Business emails generally have six major parts: greeting, opening statement, body, closing statement, sign-off, and signature.
A formal greeting looks like this:
Dear + title + last name (family name/surname)
Dear Mr. Hyde,
Use Ms. for women, unless you know she is married. In that case, use Mrs. If you’re not sure if she’s married, use Ms.:
Dear Ms. Thompson,
Dear Mrs. Jones,
If you do not know the person’s name, use the title + Sir/Madam:
If you are unsure of the person’s gender, then use the title + first and last name:
Dear Dana Brown,
Other common greetings with alternate titles that can be used for both men and women:
Dear Professor Jefferson,
Dear Dr. Jekyll,
Dear Senator Nichols,
Dear Judge Sampson,
Dear Captain Kirk,
Do not use title + first name:
x Dear Mr. Tom,
If you have a casual business relationship with the person, it’s okay to use only the first name:
Opening Statement/Small Talk
Among other things, the opening statement can be used as an introduction, a thank you, or as a way to help the person remember how you two met.
My name is Barnaby Jones. I am the senior vice president of sales for Uptown Pharmaceuticals. I am writing to …
Thank you for meeting with me last week to discuss …
It was a pleasure meeting you at the conference last month.
Hello. My name is Christina Baker. I work with Julie Fischer at Chiefland Chemicals. Ms. Fischer suggested I contact you to discuss …
The body of the email gives details of the reason you are writing. It typically includes one or more of three options. You are writing to give information or make a statement, to ask a question, or to make a request.
Information: The annual Christmas party will be held on December 20th this year.
Question: Are you planning to attend the Christmas party?
Request: When you come to the Christmas party, will you please bring potato chips?
The closing statement is a great way to bring an email to finish the email with one final thought. Here, you can confirm an appointment, submit a due date for an assignment, say thank you again, or express anticipation of a future meeting. Keep it simple.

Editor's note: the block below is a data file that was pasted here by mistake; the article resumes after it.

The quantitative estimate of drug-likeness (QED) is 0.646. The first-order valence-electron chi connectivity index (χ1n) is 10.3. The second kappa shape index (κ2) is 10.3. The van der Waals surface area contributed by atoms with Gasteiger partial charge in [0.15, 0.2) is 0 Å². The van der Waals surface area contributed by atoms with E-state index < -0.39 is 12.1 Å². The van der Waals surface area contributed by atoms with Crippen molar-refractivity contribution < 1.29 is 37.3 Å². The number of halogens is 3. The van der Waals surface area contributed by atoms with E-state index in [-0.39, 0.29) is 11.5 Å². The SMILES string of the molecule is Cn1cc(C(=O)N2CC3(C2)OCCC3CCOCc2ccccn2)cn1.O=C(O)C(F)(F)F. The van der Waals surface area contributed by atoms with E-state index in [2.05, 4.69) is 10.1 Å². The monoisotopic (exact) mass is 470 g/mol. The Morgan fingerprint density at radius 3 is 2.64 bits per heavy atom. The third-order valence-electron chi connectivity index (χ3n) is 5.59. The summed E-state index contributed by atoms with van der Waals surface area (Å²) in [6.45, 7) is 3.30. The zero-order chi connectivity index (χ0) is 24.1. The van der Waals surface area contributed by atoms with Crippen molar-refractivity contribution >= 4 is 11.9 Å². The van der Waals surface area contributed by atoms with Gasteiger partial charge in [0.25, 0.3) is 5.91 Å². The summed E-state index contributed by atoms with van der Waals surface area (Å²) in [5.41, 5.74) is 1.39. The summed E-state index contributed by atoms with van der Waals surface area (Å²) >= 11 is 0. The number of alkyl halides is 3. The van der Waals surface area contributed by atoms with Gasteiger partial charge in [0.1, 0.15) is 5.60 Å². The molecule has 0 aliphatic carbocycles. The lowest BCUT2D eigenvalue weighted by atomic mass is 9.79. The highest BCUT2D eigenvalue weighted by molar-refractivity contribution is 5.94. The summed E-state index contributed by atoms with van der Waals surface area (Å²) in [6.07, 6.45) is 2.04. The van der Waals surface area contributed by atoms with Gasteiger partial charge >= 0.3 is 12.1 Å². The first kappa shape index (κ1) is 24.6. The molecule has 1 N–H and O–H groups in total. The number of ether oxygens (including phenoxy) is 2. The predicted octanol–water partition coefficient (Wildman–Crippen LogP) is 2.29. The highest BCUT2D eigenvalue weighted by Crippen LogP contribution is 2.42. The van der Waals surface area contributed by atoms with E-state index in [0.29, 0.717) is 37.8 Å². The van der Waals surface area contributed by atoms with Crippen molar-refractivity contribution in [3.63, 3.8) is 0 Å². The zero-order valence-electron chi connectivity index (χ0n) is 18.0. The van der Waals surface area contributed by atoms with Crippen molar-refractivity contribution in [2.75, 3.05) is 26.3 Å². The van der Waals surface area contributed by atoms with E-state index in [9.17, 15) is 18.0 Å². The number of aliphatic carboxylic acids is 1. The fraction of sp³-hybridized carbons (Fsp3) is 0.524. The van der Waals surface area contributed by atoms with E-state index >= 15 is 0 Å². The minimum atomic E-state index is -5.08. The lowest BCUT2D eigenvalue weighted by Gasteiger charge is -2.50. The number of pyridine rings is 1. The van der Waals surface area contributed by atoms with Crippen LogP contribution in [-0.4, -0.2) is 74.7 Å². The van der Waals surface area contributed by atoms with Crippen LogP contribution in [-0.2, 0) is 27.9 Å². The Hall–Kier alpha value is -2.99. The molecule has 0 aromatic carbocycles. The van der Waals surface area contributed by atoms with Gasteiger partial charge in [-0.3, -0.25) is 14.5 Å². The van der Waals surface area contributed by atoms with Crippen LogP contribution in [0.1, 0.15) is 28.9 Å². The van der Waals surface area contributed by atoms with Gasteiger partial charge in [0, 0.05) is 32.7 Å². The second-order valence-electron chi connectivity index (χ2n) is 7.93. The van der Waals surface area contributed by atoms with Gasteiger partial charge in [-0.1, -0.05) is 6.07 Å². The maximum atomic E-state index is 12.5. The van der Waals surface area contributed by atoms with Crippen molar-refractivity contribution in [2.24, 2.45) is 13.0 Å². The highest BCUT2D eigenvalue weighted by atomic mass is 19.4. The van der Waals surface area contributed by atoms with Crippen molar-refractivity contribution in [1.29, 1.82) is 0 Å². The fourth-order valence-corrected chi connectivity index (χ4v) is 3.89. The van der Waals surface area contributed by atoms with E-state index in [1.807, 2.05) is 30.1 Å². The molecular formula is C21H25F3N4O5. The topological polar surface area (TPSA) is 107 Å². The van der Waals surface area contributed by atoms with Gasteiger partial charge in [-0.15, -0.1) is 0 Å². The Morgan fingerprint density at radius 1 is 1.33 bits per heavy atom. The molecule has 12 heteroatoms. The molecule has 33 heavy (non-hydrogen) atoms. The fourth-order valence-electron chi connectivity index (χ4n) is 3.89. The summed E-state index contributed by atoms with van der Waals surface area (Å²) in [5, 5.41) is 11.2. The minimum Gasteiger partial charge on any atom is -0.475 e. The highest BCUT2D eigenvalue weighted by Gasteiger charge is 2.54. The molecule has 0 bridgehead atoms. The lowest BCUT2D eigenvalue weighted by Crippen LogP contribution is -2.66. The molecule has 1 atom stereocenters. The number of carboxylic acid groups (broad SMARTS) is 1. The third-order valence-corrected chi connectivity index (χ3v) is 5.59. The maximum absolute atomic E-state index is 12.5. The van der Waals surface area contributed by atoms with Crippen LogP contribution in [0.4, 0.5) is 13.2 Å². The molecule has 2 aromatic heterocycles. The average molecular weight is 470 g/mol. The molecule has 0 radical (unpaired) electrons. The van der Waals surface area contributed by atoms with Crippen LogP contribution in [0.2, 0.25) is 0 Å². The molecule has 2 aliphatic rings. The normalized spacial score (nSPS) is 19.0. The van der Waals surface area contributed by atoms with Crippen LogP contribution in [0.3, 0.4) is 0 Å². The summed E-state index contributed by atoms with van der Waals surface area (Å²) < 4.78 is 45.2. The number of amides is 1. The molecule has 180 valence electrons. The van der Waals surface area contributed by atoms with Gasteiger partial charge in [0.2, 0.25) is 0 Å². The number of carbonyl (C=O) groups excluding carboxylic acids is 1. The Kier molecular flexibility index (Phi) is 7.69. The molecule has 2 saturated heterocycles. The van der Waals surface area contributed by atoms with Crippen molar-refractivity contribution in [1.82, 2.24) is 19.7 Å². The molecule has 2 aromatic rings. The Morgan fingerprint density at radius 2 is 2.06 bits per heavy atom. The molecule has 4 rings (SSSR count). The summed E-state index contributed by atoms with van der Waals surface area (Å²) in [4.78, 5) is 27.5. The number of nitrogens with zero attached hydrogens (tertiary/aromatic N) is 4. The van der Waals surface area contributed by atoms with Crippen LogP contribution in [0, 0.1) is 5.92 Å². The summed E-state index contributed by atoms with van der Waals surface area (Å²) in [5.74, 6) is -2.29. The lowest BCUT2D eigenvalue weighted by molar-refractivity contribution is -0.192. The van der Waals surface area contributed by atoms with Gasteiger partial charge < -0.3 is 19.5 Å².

I will see you on Monday, June 30th at 10:00 am.
Please send me the report by the end of the week.
Thank you for your time.
Thank you in advance for (verb-ing)…
I’m looking forward to meeting you.
Formal options are:
In a casual business relationship, you can use:
The signature is very often determined by your company. If not, a formal signature will include your full name, title, and company name:
Director of IT
IT Solutions, Inc.
Additionally, you can include your contact information:
Human Resources Manager
(214) 555 – 1212
www. triumphant .com
rwright @ triumphant .com
Put it all together
[greeting] Dear Ms. Trumple,
[opening statement/small talk] It was my great pleasure to meet with you yesterday to discuss the possibility of helping your company revamp its brand image.
[body: information/statement] As we discussed, Marketing Solutions will create a new marketing package for your company to include an updated logo with accompanying stationery and business card templates. My team will also create a new slogan for your company. Per our agreement, your first draft will be completed by Friday, September 21st, which I will submit to you via secure email. If you have any questions, please don’t hesitate to ask.
[closing statement] I look forward to working with you.
[sign-off] Best Regards,
[signature] Jennifer Maxwell
Marketing Solutions, Inc.